PARIS (Reuters) - Entertainment-to-telecoms conglomerate Vivendi (VIV.PA) posted a 17 percent drop in first-quarter operating profit on Tuesday as its SFR French mobile division was hit by fierce competition.
The company said business in the quarter, against the backdrop of a “very challenging economic environment” was in line with its outlook and confirmed its full-year guidance for all its divisions.
Vivendi has still not given goals for the group, however, as it waits for more clarity on key asset sales, including that of Maroc Telecom (IAM.CS), which it does not expect to close before the autumn after receiving two bids.
Chief Financial Officer Philippe Capron would not be drawn on the progress of the Maroc Telecom sale.
He added: “I do not anticipate sizeable, large use of cash towards acquisitions in the immediate future.”
Vivendi is still reviewing options for Activision Blizzard (ATVI.O), he said. It has previously been unable to find a buyer for the video games unit. It also confirmed its decision to continue developing Brazilian telecoms operator GVT after suspending an attempt to sell it in March.
Capron added that the group’s 80 percent stake in pay-TV channel Canal+ was “core” and it was not interested in selling it to Lagardere (LAGA.PA), which owns the other 20 percent and is suing Vivendi in an ongoing spat over the business.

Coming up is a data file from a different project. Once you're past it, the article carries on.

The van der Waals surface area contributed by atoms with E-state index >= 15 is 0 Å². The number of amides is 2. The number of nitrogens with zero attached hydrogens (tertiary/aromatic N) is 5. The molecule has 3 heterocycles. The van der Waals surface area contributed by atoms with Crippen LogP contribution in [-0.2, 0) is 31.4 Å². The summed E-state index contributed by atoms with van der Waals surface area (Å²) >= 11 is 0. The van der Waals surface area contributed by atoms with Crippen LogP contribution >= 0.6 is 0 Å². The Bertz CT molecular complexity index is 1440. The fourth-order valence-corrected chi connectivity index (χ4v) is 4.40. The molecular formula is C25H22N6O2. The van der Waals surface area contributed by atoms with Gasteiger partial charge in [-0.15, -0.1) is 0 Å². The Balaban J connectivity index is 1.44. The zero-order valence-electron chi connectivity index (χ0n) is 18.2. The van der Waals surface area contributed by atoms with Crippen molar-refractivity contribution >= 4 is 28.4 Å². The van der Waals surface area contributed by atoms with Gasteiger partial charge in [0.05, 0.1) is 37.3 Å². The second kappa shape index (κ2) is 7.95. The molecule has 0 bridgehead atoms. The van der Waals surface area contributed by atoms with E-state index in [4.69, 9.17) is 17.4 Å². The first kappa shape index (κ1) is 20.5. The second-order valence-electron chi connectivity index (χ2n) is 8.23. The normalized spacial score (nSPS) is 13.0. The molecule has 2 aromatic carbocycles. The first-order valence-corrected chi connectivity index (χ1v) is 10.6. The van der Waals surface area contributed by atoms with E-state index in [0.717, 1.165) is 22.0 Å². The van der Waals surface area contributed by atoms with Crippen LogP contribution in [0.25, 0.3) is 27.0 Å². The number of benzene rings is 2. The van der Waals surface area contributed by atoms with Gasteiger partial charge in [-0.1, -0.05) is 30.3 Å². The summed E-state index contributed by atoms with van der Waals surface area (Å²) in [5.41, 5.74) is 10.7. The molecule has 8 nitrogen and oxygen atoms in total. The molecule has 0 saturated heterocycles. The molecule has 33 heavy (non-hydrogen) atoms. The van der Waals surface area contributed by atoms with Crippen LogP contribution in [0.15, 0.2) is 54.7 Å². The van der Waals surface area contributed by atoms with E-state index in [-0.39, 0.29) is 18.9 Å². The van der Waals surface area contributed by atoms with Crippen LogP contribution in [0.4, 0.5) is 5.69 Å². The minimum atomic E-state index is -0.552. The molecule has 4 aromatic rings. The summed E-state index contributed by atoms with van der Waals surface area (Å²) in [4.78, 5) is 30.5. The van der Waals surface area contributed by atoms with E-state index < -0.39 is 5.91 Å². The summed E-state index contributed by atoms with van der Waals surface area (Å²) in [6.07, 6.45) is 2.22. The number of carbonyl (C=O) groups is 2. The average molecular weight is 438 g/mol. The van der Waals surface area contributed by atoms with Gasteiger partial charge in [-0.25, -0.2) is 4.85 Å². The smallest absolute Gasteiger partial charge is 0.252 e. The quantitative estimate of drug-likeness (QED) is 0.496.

Vivendi said first-quarter earnings before interest, tax and amortization (EBITA) fell to 1.34 billion euros ($1.74 billion), a 16 percent drop at constant exchange rates. The biggest decline was at SFR, where operating profit plunged 42 percent.
Group revenue fell 1 percent to 7.05 billion euros, in line with analyst estimates, according to Thomson Reuters I/B/E/S.
SFR, which is France’s second-biggest mobile operator after France Telecom FTE.PA, has been hurt by a price war in the French market sparked by the arrival of low-cost mobile operator Iliad (ILD.PA) a year ago.
SFR is still expecting a 12 percent drop in its earnings before interest, tax, depreciation and amortization (EBITDA) this year to 2.9 billion euros, but it hopes investment in super-fast mobile network, known as 4G, will help it claw back pricing power and retain customers starting next year.
SFR posted a 25 percent drop in EBITDA in the quarter.
“We are confident,” said SFR finance head Etienne Du Vignaux. “If you look at cost reductions, we have taken actions that will have their effects only in the second, third and fourth quarter.” ($1 = 0.7705 euros)
Editing by Jane Baird and Helen Massy-Beresford